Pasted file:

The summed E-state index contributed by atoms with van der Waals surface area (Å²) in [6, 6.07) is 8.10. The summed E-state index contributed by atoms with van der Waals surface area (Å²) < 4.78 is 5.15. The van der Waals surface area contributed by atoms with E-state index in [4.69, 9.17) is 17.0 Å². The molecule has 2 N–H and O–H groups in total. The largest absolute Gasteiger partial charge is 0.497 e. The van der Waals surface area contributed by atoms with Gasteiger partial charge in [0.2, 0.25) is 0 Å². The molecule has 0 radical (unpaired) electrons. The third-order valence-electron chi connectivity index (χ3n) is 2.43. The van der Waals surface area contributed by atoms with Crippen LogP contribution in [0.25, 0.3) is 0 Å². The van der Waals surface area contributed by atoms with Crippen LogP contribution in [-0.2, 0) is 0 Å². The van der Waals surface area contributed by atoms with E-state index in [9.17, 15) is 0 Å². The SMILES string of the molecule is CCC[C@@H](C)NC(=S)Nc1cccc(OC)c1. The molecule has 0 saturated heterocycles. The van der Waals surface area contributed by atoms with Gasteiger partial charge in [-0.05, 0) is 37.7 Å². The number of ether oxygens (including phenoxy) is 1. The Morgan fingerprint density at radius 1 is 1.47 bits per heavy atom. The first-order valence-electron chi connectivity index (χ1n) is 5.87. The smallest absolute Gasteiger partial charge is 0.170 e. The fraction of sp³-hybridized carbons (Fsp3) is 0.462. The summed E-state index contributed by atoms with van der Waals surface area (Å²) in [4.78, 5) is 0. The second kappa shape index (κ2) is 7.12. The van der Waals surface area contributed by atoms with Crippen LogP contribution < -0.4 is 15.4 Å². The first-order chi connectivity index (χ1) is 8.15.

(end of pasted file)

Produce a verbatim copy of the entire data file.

The summed E-state index contributed by atoms with van der Waals surface area (Å²) in [6, 6.07) is 8.10. The summed E-state index contributed by atoms with van der Waals surface area (Å²) < 4.78 is 5.15. The van der Waals surface area contributed by atoms with E-state index in [4.69, 9.17) is 17.0 Å². The molecule has 2 N–H and O–H groups in total. The largest absolute Gasteiger partial charge is 0.497 e. The van der Waals surface area contributed by atoms with Gasteiger partial charge in [0.2, 0.25) is 0 Å². The molecule has 0 radical (unpaired) electrons. The third-order valence-electron chi connectivity index (χ3n) is 2.43. The van der Waals surface area contributed by atoms with Crippen LogP contribution in [0.25, 0.3) is 0 Å². The van der Waals surface area contributed by atoms with Crippen LogP contribution in [-0.2, 0) is 0 Å². The van der Waals surface area contributed by atoms with E-state index in [9.17, 15) is 0 Å². The SMILES string of the molecule is CCC[C@@H](C)NC(=S)Nc1cccc(OC)c1. The molecule has 0 saturated heterocycles. The van der Waals surface area contributed by atoms with Gasteiger partial charge in [-0.05, 0) is 37.7 Å². The number of ether oxygens (including phenoxy) is 1. The Morgan fingerprint density at radius 1 is 1.47 bits per heavy atom. The first-order valence-electron chi connectivity index (χ1n) is 5.87. The smallest absolute Gasteiger partial charge is 0.170 e. The fraction of sp³-hybridized carbons (Fsp3) is 0.462. The summed E-state index contributed by atoms with van der Waals surface area (Å²) in [4.78, 5) is 0. The second kappa shape index (κ2) is 7.12. The van der Waals surface area contributed by atoms with Crippen LogP contribution < -0.4 is 15.4 Å². The first-order chi connectivity index (χ1) is 8.15.